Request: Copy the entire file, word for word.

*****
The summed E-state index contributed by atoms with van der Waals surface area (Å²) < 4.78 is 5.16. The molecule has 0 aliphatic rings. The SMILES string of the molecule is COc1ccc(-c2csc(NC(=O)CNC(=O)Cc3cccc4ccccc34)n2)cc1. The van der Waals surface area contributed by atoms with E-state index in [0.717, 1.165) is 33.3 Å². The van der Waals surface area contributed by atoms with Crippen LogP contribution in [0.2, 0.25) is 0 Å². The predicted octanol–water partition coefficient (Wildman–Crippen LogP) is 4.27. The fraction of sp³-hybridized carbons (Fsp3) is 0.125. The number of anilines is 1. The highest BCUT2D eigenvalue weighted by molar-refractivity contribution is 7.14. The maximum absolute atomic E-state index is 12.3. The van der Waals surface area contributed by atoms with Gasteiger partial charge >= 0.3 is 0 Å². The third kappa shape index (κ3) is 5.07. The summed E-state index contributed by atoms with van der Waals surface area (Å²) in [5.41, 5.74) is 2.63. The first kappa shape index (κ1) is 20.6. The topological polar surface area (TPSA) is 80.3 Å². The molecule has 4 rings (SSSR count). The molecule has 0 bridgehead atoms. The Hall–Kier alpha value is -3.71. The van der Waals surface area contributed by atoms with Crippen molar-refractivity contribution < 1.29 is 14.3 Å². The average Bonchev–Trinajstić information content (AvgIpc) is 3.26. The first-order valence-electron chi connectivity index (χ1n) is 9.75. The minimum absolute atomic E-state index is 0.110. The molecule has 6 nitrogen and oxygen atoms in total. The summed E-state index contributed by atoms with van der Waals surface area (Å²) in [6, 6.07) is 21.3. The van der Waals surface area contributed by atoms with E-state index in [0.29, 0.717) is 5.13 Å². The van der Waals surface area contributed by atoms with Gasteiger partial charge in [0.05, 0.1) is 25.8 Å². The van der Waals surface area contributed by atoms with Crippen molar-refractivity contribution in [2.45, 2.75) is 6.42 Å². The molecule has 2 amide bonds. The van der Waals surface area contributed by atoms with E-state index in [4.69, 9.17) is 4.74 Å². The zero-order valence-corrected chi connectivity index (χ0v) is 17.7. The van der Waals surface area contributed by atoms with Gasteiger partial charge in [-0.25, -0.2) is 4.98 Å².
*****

The summed E-state index contributed by atoms with van der Waals surface area (Å²) < 4.78 is 5.16. The molecule has 0 aliphatic rings. The SMILES string of the molecule is COc1ccc(-c2csc(NC(=O)CNC(=O)Cc3cccc4ccccc34)n2)cc1. The van der Waals surface area contributed by atoms with E-state index in [0.717, 1.165) is 33.3 Å². The van der Waals surface area contributed by atoms with Crippen LogP contribution in [0.2, 0.25) is 0 Å². The predicted octanol–water partition coefficient (Wildman–Crippen LogP) is 4.27. The fraction of sp³-hybridized carbons (Fsp3) is 0.125. The number of anilines is 1. The highest BCUT2D eigenvalue weighted by molar-refractivity contribution is 7.14. The maximum absolute atomic E-state index is 12.3. The van der Waals surface area contributed by atoms with Gasteiger partial charge >= 0.3 is 0 Å². The third kappa shape index (κ3) is 5.07. The summed E-state index contributed by atoms with van der Waals surface area (Å²) in [5.41, 5.74) is 2.63. The first kappa shape index (κ1) is 20.6. The topological polar surface area (TPSA) is 80.3 Å². The molecule has 4 rings (SSSR count). The molecule has 0 bridgehead atoms. The Hall–Kier alpha value is -3.71. The van der Waals surface area contributed by atoms with Crippen molar-refractivity contribution < 1.29 is 14.3 Å². The average Bonchev–Trinajstić information content (AvgIpc) is 3.26. The first-order valence-electron chi connectivity index (χ1n) is 9.75. The minimum absolute atomic E-state index is 0.110. The molecule has 6 nitrogen and oxygen atoms in total. The summed E-state index contributed by atoms with van der Waals surface area (Å²) in [6, 6.07) is 21.3. The van der Waals surface area contributed by atoms with E-state index in [0.29, 0.717) is 5.13 Å². The van der Waals surface area contributed by atoms with Gasteiger partial charge in [0.05, 0.1) is 25.8 Å². The van der Waals surface area contributed by atoms with Crippen molar-refractivity contribution in [2.45, 2.75) is 6.42 Å². The molecule has 2 amide bonds. The van der Waals surface area contributed by atoms with E-state index in [4.69, 9.17) is 4.74 Å². The zero-order valence-corrected chi connectivity index (χ0v) is 17.7. The van der Waals surface area contributed by atoms with Gasteiger partial charge in [-0.25, -0.2) is 4.98 Å².